The measure is the latest stage in efforts to safeguard players, following steps including UEFA’s implementation of a keynote concussion awareness campaign in 2019 and the Premier League becoming the first competitive league in the world to introduce concussion substitutes. 

UEFA’s head injury procedure is:

• In the event of a suspected concussion, the referee will stop the game to allow the injured player to be assessed by the team doctor. Players should remain calm during the situation and not interfere with the assessment.

• The assessment should in principle not take more than three minutes, unless a serious incident requires the player to be treated on the field of play or immobilised on the field for immediate transfer to hospital.

• If the assessment cannot be made after the three minutes and/or a suspicion for a concussion arises, the player should not be allowed to continue playing.

• A player suffering a head injury that requires assessment for a potential concussion will only be allowed to continue playing after the assessment, on specific confirmation by the team doctor to the referee of the players fitness to do so.

The decision remains entirely with the team doctor. Coaches, referees and players are not allowed to interfere in the assessment and decision of the doctor.

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Brain injury

Calvert Reconnections delivering positive outcomes

Only months after opening, patients are already realising the benefits of the groundbreaking neurorehab centre

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Participants at ground-breaking neurorehabilitation centre Calvert Reconnections are already realising the benefits of the centre’s unique approach.

Calvert Reconnections opened its doors in June 2021, bringing a new, goal-focused, outcome-based approach to ABI rehabilitation.

Five months on, feedback from participants is now demonstrating how Calvert’s programme is delivering tangible results and pathways back to everyday life.

“Our programme is transforming the lives of our participants,” explained Claire Appleton, Head of Service at Calvert Reconnections.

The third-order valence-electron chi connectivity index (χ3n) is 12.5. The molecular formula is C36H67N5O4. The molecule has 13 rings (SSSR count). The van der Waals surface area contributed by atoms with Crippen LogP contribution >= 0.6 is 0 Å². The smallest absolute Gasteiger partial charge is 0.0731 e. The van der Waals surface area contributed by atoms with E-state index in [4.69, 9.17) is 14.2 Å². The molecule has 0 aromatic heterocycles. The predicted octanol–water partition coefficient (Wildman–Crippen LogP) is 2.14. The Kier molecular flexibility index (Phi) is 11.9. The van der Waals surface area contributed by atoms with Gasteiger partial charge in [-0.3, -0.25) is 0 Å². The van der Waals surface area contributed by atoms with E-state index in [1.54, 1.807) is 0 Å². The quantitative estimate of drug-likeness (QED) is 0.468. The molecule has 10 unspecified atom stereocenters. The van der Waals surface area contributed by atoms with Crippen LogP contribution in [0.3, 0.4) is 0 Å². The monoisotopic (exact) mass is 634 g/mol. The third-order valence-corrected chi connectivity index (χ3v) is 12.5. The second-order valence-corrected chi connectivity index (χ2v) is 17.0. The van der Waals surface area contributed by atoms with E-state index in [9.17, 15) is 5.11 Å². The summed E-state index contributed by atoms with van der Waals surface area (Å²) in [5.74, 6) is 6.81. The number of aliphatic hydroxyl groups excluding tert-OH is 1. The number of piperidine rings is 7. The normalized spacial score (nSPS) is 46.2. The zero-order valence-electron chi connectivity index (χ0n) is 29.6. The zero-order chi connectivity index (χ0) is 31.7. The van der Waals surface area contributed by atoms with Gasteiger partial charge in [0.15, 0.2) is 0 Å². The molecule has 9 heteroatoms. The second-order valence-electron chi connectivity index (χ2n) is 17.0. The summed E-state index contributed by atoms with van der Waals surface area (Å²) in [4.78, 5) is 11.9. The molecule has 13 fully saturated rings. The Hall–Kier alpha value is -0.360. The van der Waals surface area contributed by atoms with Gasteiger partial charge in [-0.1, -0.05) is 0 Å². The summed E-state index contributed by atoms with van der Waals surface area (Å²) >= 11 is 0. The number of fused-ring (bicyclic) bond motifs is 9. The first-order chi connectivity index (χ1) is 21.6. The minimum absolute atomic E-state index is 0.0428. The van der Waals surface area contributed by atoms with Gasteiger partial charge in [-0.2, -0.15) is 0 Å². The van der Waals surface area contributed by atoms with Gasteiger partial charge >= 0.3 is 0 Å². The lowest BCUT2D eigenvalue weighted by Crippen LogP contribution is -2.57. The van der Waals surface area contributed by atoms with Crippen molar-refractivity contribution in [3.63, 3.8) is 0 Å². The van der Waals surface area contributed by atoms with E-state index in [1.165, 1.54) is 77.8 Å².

“One of our recent residents said that his stay at Reconnections had transformed his quality of life, enabling him to return home, to his wife, rather than going into permanent 24-hour care.

“Such was the life-changing progress of another resident, he recently walked to the summit of Latrigg having only been able to walk a few hundred yards when he first came to stay with us.

“The whole team is hugely excited about the difference we are making to people’s lives.”

During meetings with other residents, Calvert Reconnections received the following feedback:

  • “I feel comfortable here, all the staff are really nice, they put up with me being confused or disagreeing, they are very patient.”
  • “You have made me realise you can get me closer to how I was before my accident. I accept who I am, I couldn’t do that before, I am OK with myself now.”
  • “I now have confidence to go about my ways.”
  • “You have improved my ability in lots of ways.”
  • “I cannot think of anything you could do differently or improve.”
  • The staff have a great can-do attitude.”
  • “I feel like I am getting better, getting fitter every day – my friends say I am getting better.”
  • “Doing different things all the time matters.”
  • “The specialist bike, the other people and the staff are all great.”
  • “I have a special bond with one of the participants – we love the banter.”
  • “It’s good to feel fitter again.”
  • “The staff are prepared to alter the programme with the weather and any other reasons.”
  • “It’s the people – we all keep an eye out for each other.”
  • “The food is great.”
  • “I have a lot of trust. I am asked to do things which seem difficult but it’s been possible, I’ve managed to be a metre or 2 off the ground on the climbing wall.”
  • “The cycling was good.”
  • “I am working on my dorsiflexion and this is brought in to my activities each day.”
  • “Reconnections has given me the opportunity to achieve my independence.”
  • “You asked me how we could improve Reconnections.  I have no criticisms – this is different to other rehab units, in a good way.”
  • “This is the best place for me to be.”

Calvert Reconnections has also recently announced its winter activity programme which includes walking and star gazing, bushcraft sessions, environmental art, photography projects, rock climbing (Calvert sports hall available), canoeing (Calvert swimming pool available), equine therapy, basketball (Calvert sports hall available), curling (Calvert sports hall available), badminton (Calvert sports hall available), sledging, cycling, ghyll scrambling and orienteering.

The centre has also been shortlisted for Best Initiative in Care at the Caring UK Awards.

Calvert Reconnections has places available now.  For further details, visit here